Should practicing astrology and related subjects like vastu, palmistry, feng shui, tarot reading etc be banned?
The Bombay High Court is likely to answer this following a public interest litigation filed by Janhit Manch, a non-governmental organisation, seeking ban on the “misleading” practices.
The court directed the Centre and state government to reply to the petition within three weeks. It also asked them to furnish statistics showing implementation of the Drugs and Magic Practices Act, 1954, which provides for punishment for practicing “magic practices”.
Bhagwanji Rahiyani of the NGO said several well-known people are practicing various forms of astrology claiming cure for almost everything — right from swine flu to heart diseases.
He narrated his experience with Bramharshi Shivkumar Swamiji, who has a centre in Andheri. He said he had approached the centre in December 2009 with two activists. They were charged Rs 2,400 per head just for an appointment. He said he later attended a seminar of 25 astrologers who predicted the movement of the share market. “I challenged them to put their market predictions on paper, to verify later. Nobody accepted,” he said.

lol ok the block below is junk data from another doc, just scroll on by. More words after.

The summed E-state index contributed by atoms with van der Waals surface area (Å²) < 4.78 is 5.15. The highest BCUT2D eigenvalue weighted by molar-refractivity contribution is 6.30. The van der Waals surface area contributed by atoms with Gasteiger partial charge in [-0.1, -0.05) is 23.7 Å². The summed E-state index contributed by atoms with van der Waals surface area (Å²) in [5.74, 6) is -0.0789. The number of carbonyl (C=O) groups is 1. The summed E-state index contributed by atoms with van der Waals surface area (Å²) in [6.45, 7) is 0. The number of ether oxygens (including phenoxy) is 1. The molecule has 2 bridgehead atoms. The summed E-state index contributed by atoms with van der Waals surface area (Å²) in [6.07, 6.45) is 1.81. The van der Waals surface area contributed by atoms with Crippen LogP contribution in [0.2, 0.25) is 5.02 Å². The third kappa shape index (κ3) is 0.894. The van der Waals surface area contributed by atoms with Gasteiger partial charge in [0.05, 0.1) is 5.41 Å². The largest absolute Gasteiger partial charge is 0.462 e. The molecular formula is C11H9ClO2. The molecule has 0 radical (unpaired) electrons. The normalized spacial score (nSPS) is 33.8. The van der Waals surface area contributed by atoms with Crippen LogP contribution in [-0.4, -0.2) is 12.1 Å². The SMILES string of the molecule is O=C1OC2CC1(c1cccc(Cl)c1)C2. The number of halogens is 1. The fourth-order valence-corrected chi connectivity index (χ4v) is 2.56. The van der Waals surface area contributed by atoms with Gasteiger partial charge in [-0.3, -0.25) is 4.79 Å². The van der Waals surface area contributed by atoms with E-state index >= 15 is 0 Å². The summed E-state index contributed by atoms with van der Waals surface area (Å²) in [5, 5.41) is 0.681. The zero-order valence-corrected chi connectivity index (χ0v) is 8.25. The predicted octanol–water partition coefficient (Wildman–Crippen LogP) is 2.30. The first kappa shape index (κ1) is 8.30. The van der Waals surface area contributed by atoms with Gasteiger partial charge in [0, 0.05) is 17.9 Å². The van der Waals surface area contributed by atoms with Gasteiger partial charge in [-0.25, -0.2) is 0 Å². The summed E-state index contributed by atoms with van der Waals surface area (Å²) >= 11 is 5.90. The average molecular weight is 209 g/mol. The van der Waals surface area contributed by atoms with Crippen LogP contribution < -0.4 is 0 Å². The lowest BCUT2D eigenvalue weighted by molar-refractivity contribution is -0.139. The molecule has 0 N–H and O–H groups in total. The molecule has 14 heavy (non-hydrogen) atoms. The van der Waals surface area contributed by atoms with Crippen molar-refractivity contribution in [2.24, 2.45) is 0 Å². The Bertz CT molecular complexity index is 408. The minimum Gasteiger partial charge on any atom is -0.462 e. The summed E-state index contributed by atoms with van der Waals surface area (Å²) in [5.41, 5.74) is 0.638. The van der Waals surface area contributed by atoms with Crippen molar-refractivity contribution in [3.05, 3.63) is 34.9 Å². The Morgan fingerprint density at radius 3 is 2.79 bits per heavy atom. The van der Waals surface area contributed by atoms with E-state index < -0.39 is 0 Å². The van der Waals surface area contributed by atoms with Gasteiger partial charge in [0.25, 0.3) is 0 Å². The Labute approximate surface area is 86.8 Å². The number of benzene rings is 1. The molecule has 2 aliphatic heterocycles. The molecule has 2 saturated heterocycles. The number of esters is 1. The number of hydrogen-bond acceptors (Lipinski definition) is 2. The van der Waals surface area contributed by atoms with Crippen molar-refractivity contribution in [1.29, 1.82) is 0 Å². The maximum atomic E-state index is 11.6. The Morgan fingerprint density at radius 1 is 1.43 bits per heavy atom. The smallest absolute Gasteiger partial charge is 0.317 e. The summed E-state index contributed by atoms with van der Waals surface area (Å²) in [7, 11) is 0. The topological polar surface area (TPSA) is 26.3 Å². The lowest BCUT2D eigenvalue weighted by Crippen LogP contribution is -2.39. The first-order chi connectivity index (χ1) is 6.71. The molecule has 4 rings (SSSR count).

Centre’s lawyer Advait Sethna said the University Grants Commission has admitted astrology was a science and such subjects are incorporated in syllabi of many universities.
He argued that astrology could not be covered under definition of "magic practices" as stipulated under the Drugs and Magic Practices Act and therefore there could be no blanket ban on practicing the same.
The NGO has named seven astrologers, including Bejan Daruwala, as respondents to the petition.